Although Russian sources said in March that Iran had not yet received any S-300 air defense systems and the deal needed approval from the Russian leadership, Moscow has reiterated its commitment to fulfill the contract, which is worth hundreds of millions of dollars.
The latest version of the S-300 family is the S-300PMU2 Favorit, which has a range of up to 195 kilometers (about 120 miles) and can intercept aircraft and ballistic missiles at altitudes from 10 meters to 27 kilometers.
It is considered one of the world's most effective all-altitude regional air defense systems, comparable in performance to the U.S. MIM-104 Patriot system.
Britain imposes partial arms embargo on Israel: Report
Updated on Monday, July 13, 2009, 13:05 IST
Jerusalem: The British Foreign Office has imposed a partial arms embargo on Israel over the Gaza war, refusing to supply replacement parts for Navy gunships used in the offensive, a newspaper reported.
The "Foreign Office informed Israel's embassy in London of the sanctions a few days ago," the Haaretz newspaper said, adding that the embassy attributed the move to pressure from human rights groups and MPs.
The move came after the government reviewed all 182 licences for arms exports to Israel and ultimately decided to cancel five, which cover spare parts for Saar 4.5 missile boats, Haaretz said.
By participating in the Gaza war, the boats "violated the security agreements between Britain and Israel, which specify what uses may be made of British equipment," Haaretz quoted the directive as saying.
Israeli Foreign Minister Avigdor Lieberman brushed off the sanctions, telling public radio, "We've had many embargoes in the past... We can manage. This shouldn't bother us."
Israel launched its devastating three-week war on Gaza in December 2008. More than 1,400 Palestinians and 13 Israelis were killed.
IDF soldier: We used Gazans as human shields
by Amos Harel
Tuesday Jul 14th, 2009 6:32 PM
The Israel Defense Forces used Palestinians as human shields during Operation Cast Lead last January despite a 2005 High Court ruling outlawing the practice, a Golani brigade soldier says. He says he did not see Palestinians being used as human shields but was told by his commanders that this occurred.
The soldier says his unit employed a variation of the practice, the so-called "neighbor procedure," when it checked homes for Palestinian militants.
The soldier's testimony appears in a collection of accounts being published this week by Breaking the Silence, an organization that collects IDF soldiers' testimony on human rights abuses by the military. The Golani soldier gave similar testimony in a meeting with a Haaretz reporter.
The IDF Spokesman's Office, for its part, says that "the IDF regrets the fact that a human rights organization would again present to the country and the world a report containing anonymous, generalized testimony without checking the details or their reliability, and without giving the IDF, as a matter of minimal fairness, the opportunity to check the matters and respond to them before publication."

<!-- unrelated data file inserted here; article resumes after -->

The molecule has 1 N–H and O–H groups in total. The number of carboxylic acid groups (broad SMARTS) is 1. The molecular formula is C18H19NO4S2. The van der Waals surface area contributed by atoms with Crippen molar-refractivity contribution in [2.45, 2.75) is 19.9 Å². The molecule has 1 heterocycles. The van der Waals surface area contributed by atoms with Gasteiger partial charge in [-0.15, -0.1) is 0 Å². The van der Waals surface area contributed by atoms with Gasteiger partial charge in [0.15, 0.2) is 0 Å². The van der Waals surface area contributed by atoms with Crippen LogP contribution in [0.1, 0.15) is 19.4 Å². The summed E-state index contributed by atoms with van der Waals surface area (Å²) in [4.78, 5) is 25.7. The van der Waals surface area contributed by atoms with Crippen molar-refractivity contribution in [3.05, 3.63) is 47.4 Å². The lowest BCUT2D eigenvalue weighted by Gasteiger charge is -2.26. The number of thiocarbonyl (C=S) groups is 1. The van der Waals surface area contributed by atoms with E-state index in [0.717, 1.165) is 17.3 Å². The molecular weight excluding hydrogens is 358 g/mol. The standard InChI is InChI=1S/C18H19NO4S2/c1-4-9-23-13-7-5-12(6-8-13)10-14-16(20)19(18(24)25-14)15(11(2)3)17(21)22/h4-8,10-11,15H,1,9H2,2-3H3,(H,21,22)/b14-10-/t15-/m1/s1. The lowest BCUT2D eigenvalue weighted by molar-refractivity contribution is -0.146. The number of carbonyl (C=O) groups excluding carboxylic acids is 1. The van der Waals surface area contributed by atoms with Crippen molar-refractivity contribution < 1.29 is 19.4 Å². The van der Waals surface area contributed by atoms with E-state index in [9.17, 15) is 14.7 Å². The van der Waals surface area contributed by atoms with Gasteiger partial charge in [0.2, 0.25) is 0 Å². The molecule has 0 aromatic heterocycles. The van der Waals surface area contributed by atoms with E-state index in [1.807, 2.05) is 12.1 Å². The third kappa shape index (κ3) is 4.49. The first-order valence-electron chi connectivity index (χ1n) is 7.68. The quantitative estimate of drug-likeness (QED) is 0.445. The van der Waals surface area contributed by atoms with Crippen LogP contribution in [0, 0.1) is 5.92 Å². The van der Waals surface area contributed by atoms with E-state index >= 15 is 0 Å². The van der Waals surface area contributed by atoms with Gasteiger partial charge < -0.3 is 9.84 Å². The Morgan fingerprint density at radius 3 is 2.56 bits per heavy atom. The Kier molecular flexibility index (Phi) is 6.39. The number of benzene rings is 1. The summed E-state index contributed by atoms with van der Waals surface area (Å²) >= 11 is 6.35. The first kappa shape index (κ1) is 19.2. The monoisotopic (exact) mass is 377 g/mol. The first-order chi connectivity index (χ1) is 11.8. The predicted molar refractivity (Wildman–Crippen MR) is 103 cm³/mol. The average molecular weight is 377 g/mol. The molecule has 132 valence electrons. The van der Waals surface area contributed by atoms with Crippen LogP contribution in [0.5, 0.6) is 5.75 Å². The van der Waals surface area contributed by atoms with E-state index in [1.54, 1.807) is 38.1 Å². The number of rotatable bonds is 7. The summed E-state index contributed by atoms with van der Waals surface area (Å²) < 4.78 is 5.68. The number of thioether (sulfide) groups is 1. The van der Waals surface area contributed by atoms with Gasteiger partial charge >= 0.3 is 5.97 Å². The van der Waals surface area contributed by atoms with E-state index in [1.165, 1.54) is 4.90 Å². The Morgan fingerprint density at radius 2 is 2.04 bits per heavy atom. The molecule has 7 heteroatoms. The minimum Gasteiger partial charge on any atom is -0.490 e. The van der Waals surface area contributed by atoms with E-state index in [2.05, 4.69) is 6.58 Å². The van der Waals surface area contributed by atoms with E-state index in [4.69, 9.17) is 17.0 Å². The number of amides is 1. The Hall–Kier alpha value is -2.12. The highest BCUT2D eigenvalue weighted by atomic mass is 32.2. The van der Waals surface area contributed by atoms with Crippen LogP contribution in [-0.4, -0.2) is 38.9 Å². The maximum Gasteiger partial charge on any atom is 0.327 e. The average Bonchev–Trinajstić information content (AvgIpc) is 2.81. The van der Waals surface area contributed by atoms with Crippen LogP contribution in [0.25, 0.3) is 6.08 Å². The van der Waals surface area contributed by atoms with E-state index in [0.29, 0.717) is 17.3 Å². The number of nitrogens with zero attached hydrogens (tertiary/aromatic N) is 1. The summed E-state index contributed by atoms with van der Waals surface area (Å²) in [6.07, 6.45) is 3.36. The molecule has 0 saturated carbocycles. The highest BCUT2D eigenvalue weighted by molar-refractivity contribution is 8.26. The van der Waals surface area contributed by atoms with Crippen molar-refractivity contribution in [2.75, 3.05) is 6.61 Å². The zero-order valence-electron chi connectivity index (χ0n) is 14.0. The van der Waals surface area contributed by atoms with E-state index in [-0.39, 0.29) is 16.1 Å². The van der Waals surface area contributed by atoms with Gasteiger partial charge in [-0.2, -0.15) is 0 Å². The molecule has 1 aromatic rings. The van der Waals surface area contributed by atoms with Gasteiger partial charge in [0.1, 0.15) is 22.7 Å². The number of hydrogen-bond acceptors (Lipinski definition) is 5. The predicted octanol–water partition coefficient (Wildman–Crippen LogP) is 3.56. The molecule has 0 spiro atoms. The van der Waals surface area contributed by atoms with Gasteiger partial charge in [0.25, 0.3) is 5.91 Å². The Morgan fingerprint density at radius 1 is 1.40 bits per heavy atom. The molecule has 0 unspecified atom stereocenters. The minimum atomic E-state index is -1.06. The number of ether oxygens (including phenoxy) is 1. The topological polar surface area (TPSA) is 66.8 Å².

The soldier's allegations relate to IDF conduct during fighting in the eastern part of Gaza City. The soldier, a staff sergeant, says that in his unit and others, Palestinians were often sent into houses to determine if there was anyone inside.
"The practice was not to call it 'the neighbor procedure.' Instead it was called 'Johnny,'" the soldier said, using IDF slang for Palestinian civilians. The IDF employed this practice extensively during the second intifada, before it was outlawed by the High Court of Justice in 2005.
At every home, the soldier said, if there were armed occupants, the house was besieged, with the goal of getting the militants out of the building alive. The soldier said he was present at several such operations.
In an incident his commanders told him about, three armed militants were in a house. Attack helicopters were brought in. "They ... again sent the [Palestinian] neighbor in. At first he said that nothing had happened [to the armed men]," the soldier said.
"Again they brought in attack helicopters and fired. They again sent in the neighbor. He said there were two dead and one still alive. They then brought in a bulldozer and began to knock the house down on him until [the neighbor] entered." The soldier said he had been told that the only militant remaining alive was captured and turned over to the Shin Bet security service.
The Golani soldier also testified that his commanders reported incidents in which Palestinians were given sledgehammers to break through walls to let the army enter through the side of houses. The army feared that the doors were booby-trapped.
The soldier added, however, that although the unit commander justified the use of the so-called Johnny procedure, the commander said he was not aware that sledgehammers had been given to civilians or that weapons were pointed at civilians. The commander said the allegations would be looked into.